Business: Trying Anew to Bash Inflation

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As prices soar out of control Carter searches for new economic ideas

"It's really scary. This inflation thing is frightening because we do not know what causes it, or what to do about it. The economists go to their computers, plug in the data,' and out comes information that says that nothing like this should be happening. It's very, very scary stuff."

Rattled ruminations of an inflation-dazed economist? Hardly. The grim statement, a shockingly frank assessment of the price explosion that is menacing the U.S., comes from a senior official of Jimmy Carter's Administration. Moreover, it accurately reflects the drift and disarray that have characterized the Administration's economic policy over the past three years. As Federal Reserve Chairman Paul Volcker and Treasury Secretary G. William Miller fiddle with the depressing statistics, Carter seems able to do little more than cast his eyes heavenward. Meanwhile, a frantic search for another new anti-inflation program, which could be announced as early as this week, is under way.

Though he came to office with inflation at less than 5% and the economy growing briskly, Carter has presided over economic and financial turmoil that has nearly tripled the rise in consumer prices, flattened growth, ballooned the federal debt and pushed interest rates to their highest levels in the nation's history. Last week the rate banks charge their best corporate customers rose a quarter-point to 16.75%. The so-called leading economic indicators, which seek to portend future business trends, fell in January, the fourth consecutive monthly decline. Many economists regard this as a sign that the nation is near a recession.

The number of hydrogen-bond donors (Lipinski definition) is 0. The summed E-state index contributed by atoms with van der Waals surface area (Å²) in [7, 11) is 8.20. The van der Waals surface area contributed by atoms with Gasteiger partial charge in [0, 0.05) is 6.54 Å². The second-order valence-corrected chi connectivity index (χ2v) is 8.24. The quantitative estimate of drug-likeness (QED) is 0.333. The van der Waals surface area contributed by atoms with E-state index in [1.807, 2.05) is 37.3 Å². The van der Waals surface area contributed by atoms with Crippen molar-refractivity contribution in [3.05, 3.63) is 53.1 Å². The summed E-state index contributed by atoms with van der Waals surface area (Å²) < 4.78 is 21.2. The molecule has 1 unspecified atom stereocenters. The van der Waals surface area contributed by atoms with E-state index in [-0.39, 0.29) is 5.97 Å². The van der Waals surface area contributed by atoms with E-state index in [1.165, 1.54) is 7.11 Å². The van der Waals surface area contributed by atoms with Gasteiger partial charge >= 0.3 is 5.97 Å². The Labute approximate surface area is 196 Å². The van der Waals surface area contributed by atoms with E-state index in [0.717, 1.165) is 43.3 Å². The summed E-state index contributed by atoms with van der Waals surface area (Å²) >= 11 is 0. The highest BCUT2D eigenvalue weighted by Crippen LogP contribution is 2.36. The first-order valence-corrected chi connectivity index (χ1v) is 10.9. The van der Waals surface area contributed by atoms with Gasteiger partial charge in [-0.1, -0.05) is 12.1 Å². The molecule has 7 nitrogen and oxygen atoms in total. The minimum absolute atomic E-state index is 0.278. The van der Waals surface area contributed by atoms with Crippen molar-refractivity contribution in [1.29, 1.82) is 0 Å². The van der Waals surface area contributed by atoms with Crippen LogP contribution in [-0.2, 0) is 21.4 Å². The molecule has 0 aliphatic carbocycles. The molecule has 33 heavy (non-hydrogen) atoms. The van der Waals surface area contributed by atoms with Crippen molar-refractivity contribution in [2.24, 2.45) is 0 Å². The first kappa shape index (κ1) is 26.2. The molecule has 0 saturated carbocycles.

The renewed upward thrust of inflation was pushing the topsy-turvy economy stage center as the public's biggest single concern. With the 1980 presidential campaign now in high gear, the question of what to do about the nation's worsening economic malaise is fast becoming the key election issue. Complains Houston Housewife Betsy Clark, 48: "I don't think there's a candidate running, including the President, who can handle inflation. My family is fighting high prices by putting off major house improvements and putting our money into art and antiques instead."

All across the land, the call has gone out to "do something, do anything" to slow runaway prices. Democratic Presidential Challenger Edward Kennedy continues taunting Carter to come out and debate the Massachusetts Senator's recommendation for mandatory wage and price controls. On Wall Street, respected Investment Banker Felix Rohatyn last week called for a yearlong wage and price freeze and other inflation-fighting measures to stop "a slide toward national bankruptcy." Even in normally free-spending Congress, cries went up to fight inflation by slashing budgets. A bipartisan group of 44 Senators signed a petition calling for $26 billion in spending cuts next year.

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